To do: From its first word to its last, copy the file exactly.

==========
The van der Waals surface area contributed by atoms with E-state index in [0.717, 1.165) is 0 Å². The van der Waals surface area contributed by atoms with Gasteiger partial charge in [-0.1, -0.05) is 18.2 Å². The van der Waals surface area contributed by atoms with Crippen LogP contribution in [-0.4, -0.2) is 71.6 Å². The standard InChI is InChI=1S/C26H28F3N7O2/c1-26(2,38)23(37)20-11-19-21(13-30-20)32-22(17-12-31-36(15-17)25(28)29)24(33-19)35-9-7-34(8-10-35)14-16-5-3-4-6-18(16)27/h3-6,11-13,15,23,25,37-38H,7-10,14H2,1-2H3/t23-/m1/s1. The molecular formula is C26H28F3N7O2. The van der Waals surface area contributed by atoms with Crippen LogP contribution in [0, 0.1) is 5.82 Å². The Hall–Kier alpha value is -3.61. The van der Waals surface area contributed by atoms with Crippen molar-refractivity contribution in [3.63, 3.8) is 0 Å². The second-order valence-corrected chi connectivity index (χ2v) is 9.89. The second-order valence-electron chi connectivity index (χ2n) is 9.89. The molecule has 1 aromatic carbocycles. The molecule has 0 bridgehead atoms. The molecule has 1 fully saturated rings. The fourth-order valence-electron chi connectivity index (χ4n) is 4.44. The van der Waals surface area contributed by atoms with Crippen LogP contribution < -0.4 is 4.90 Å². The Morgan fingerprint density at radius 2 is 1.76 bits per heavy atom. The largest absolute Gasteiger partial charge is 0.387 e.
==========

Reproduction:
The van der Waals surface area contributed by atoms with E-state index in [0.717, 1.165) is 0 Å². The van der Waals surface area contributed by atoms with Gasteiger partial charge in [-0.1, -0.05) is 18.2 Å². The van der Waals surface area contributed by atoms with Crippen LogP contribution in [-0.4, -0.2) is 71.6 Å². The standard InChI is InChI=1S/C26H28F3N7O2/c1-26(2,38)23(37)20-11-19-21(13-30-20)32-22(17-12-31-36(15-17)25(28)29)24(33-19)35-9-7-34(8-10-35)14-16-5-3-4-6-18(16)27/h3-6,11-13,15,23,25,37-38H,7-10,14H2,1-2H3/t23-/m1/s1. The molecular formula is C26H28F3N7O2. The van der Waals surface area contributed by atoms with Crippen LogP contribution in [0, 0.1) is 5.82 Å². The Hall–Kier alpha value is -3.61. The van der Waals surface area contributed by atoms with Crippen molar-refractivity contribution in [3.63, 3.8) is 0 Å². The second-order valence-corrected chi connectivity index (χ2v) is 9.89. The second-order valence-electron chi connectivity index (χ2n) is 9.89. The molecule has 1 aromatic carbocycles. The molecule has 0 bridgehead atoms. The molecule has 1 fully saturated rings. The fourth-order valence-electron chi connectivity index (χ4n) is 4.44. The van der Waals surface area contributed by atoms with Crippen LogP contribution < -0.4 is 4.90 Å². The Morgan fingerprint density at radius 2 is 1.76 bits per heavy atom. The largest absolute Gasteiger partial charge is 0.387 e.